At 9 pm, there was an elaborate dinner planned for the two of us at the heritage section of the Leela Palace. We dressed in our Indian finery, Laveena in a gorgeous Anarkali by DesignNicks ( and I in a traditional Jodhpur. Ramiz our butler, was waiting outside our suite, to walk us over to the venue, which he said was specially decorated for us for the evening. As we walked over to the alcove in the heritage section, we were delighted to see the entire area decorated with fairy lights, candles and lanterns. White curtains were draped around the metal bars around the open air alcove, making for a perfect Arabian-Night setting. Red and yellow flowers adorned our table and a carefully handpicked wine was uncorked, decanted and served. While we were taking in this enchanting setting with mesmerising views of lake Pichola, Chef Rupak came over and introduced himself, promising us a very special dinner presentation, which he said had been creatively crafted by him and his talented team in the Palace kitchens. We started off with a mouthwateringly delicious Quinoa salad with wine poached apricots and almond slivers. In the mains, Laveena was served a steamed salmon and silken tofu with asparagus spears ,wild mushrooms and a garlic plum sauce while I had the Herb crusted Australian lamb rack with potato fondant, roasted root vegetables and sweet onion glaze. The starry banquet could not have been more elaborate, nor the ambience any more opulent and royal. To end the evening we were served samplers of sorbet in a variety of flavours of rose, lemon and mint and a yummy mango and pepper. Not only did this lend colour to the table but the mango and pepper sorbet offered us an unfamiliar textured nuance which both Laveena and I relished till the last delicious bite.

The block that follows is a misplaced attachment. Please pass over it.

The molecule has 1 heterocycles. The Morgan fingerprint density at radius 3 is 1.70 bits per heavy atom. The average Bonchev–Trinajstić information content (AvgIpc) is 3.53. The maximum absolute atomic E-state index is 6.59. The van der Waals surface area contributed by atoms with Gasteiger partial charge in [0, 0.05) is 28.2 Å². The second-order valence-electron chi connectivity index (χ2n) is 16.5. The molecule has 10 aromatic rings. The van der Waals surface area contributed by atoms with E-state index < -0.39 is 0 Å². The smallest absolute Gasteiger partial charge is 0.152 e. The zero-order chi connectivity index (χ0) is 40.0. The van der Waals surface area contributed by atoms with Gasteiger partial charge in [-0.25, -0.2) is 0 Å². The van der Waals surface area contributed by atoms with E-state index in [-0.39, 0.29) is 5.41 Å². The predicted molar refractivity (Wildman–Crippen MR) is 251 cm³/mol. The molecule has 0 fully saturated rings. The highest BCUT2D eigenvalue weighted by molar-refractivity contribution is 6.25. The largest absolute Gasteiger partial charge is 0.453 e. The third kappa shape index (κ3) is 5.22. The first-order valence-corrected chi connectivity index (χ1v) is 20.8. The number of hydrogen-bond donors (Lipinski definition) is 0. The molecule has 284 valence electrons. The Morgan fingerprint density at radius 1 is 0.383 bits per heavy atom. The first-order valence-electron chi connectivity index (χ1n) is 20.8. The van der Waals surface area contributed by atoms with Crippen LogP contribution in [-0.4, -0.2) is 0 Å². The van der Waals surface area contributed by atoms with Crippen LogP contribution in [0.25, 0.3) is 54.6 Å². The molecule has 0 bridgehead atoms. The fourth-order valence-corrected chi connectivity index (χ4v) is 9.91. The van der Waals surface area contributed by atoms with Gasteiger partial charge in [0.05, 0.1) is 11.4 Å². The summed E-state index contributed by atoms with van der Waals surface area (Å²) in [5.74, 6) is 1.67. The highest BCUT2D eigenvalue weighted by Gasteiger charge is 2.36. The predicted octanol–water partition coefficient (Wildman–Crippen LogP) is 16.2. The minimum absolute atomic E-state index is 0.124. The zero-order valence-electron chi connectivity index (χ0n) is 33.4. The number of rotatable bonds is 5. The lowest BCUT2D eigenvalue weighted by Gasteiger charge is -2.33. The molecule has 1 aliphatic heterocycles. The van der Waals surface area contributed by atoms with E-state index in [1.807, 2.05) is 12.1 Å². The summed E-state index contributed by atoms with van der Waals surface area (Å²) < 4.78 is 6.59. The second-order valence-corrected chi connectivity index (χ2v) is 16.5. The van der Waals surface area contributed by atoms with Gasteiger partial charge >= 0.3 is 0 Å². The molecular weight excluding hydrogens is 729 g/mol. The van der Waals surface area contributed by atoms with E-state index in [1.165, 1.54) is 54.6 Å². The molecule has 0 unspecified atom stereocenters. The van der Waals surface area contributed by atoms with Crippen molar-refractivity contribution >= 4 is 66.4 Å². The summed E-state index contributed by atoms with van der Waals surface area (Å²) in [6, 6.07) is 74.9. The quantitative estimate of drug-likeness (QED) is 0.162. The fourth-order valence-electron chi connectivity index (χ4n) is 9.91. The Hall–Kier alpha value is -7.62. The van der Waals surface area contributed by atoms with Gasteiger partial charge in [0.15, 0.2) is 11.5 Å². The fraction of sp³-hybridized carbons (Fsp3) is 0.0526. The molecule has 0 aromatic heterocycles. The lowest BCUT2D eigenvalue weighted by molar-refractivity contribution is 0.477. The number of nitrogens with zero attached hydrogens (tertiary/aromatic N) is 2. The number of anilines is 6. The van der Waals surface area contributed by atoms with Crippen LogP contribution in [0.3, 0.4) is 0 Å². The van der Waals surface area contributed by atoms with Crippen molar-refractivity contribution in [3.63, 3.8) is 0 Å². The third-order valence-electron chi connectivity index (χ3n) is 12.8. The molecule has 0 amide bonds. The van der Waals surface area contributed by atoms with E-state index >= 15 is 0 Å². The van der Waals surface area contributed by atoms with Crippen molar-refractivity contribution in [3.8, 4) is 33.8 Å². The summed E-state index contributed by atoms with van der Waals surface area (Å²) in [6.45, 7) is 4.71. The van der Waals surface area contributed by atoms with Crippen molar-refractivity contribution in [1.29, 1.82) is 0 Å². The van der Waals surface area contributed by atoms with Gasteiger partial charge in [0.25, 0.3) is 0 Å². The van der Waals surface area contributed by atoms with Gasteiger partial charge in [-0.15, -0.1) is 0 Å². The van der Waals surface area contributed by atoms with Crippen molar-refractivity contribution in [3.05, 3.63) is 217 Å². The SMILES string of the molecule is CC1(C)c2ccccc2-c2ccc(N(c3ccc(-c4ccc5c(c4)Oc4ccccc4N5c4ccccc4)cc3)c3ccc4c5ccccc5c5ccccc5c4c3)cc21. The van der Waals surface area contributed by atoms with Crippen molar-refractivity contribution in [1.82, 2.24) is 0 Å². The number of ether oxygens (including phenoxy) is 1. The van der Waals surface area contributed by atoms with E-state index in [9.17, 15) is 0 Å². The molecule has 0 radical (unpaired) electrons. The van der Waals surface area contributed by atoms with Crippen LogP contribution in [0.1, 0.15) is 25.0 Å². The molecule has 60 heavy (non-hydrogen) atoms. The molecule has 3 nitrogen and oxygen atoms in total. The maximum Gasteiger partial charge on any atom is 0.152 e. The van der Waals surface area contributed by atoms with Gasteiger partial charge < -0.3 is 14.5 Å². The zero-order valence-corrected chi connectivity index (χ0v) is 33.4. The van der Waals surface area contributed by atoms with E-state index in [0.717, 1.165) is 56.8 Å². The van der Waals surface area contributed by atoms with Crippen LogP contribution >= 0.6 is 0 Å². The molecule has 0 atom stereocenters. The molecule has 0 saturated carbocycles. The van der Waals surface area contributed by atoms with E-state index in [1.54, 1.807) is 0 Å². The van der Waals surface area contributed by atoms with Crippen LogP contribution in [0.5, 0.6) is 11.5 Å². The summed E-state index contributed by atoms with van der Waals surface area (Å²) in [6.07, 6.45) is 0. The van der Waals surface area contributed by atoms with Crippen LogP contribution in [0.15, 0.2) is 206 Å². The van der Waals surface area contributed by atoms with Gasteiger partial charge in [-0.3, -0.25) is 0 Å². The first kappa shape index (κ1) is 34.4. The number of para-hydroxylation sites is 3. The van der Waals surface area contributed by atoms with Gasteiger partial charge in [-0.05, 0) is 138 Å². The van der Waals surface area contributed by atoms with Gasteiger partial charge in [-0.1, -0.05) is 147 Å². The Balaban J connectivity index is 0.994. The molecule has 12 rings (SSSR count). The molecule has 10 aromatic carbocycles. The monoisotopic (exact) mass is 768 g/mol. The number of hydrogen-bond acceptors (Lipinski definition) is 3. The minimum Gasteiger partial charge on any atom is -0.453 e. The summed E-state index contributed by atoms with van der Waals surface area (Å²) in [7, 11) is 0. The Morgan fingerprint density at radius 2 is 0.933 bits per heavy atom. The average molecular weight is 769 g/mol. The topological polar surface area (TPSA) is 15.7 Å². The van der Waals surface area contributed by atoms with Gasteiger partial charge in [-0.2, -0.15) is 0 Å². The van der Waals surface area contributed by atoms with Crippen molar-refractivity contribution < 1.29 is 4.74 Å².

Our stay at The Leela Palace, Udaipur, was beyond ordinary. Hidden behind the grand opulence of this luxury property on the magnificent Lake Pichola, we saw something which we often see missing in other well known luxury hotel brands. We saw a ‘soul’ and a deep effort by the palace staff to build a meaningful ‘connect’ with every need of ours. And this is what made our stay at The Leela Palace, Udaipur, all the more memorable and special. This may have been the first Leela property, Laveena and I have experienced, but the memories we left the palace with, will be forever, and we cannot wait to add to these wonderful Leela experiences by planning our next visit to a marvellous Leela hotel in some other part of Incredible India, soon.